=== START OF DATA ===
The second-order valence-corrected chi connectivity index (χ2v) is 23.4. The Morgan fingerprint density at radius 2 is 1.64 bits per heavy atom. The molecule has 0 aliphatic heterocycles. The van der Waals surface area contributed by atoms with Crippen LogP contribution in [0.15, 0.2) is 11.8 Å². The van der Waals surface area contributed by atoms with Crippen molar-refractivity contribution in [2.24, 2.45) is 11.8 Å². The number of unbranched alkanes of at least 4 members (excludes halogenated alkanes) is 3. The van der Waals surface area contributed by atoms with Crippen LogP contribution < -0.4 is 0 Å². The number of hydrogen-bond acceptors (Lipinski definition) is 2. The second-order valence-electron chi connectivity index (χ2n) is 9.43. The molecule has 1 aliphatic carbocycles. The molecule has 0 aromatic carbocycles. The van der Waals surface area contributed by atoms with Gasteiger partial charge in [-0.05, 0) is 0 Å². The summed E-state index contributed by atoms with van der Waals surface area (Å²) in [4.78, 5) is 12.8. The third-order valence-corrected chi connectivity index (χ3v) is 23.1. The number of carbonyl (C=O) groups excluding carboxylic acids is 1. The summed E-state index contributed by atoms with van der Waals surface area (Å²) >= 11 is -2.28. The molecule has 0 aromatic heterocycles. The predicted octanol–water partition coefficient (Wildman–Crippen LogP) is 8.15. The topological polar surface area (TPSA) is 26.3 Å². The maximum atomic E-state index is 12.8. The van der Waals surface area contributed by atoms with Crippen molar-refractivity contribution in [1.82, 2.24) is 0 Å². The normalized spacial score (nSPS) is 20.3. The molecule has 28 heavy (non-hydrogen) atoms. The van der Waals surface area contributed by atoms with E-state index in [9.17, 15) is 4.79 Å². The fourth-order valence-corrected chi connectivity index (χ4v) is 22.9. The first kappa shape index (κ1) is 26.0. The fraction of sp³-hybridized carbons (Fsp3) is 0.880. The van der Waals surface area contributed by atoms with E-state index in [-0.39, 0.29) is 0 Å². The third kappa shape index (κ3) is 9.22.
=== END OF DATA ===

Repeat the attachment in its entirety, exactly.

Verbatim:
The second-order valence-corrected chi connectivity index (χ2v) is 23.4. The Morgan fingerprint density at radius 2 is 1.64 bits per heavy atom. The molecule has 0 aliphatic heterocycles. The van der Waals surface area contributed by atoms with Crippen LogP contribution in [0.15, 0.2) is 11.8 Å². The van der Waals surface area contributed by atoms with Crippen molar-refractivity contribution in [2.24, 2.45) is 11.8 Å². The number of unbranched alkanes of at least 4 members (excludes halogenated alkanes) is 3. The van der Waals surface area contributed by atoms with Crippen LogP contribution < -0.4 is 0 Å². The number of hydrogen-bond acceptors (Lipinski definition) is 2. The second-order valence-electron chi connectivity index (χ2n) is 9.43. The molecule has 1 aliphatic carbocycles. The molecule has 0 aromatic carbocycles. The van der Waals surface area contributed by atoms with Gasteiger partial charge in [-0.05, 0) is 0 Å². The summed E-state index contributed by atoms with van der Waals surface area (Å²) in [4.78, 5) is 12.8. The third-order valence-corrected chi connectivity index (χ3v) is 23.1. The number of carbonyl (C=O) groups excluding carboxylic acids is 1. The summed E-state index contributed by atoms with van der Waals surface area (Å²) >= 11 is -2.28. The molecule has 0 aromatic heterocycles. The predicted octanol–water partition coefficient (Wildman–Crippen LogP) is 8.15. The topological polar surface area (TPSA) is 26.3 Å². The maximum atomic E-state index is 12.8. The van der Waals surface area contributed by atoms with Crippen molar-refractivity contribution in [1.82, 2.24) is 0 Å². The normalized spacial score (nSPS) is 20.3. The molecule has 28 heavy (non-hydrogen) atoms. The van der Waals surface area contributed by atoms with E-state index in [9.17, 15) is 4.79 Å². The fourth-order valence-corrected chi connectivity index (χ4v) is 22.9. The first kappa shape index (κ1) is 26.0. The fraction of sp³-hybridized carbons (Fsp3) is 0.880. The van der Waals surface area contributed by atoms with E-state index in [-0.39, 0.29) is 0 Å². The third kappa shape index (κ3) is 9.22.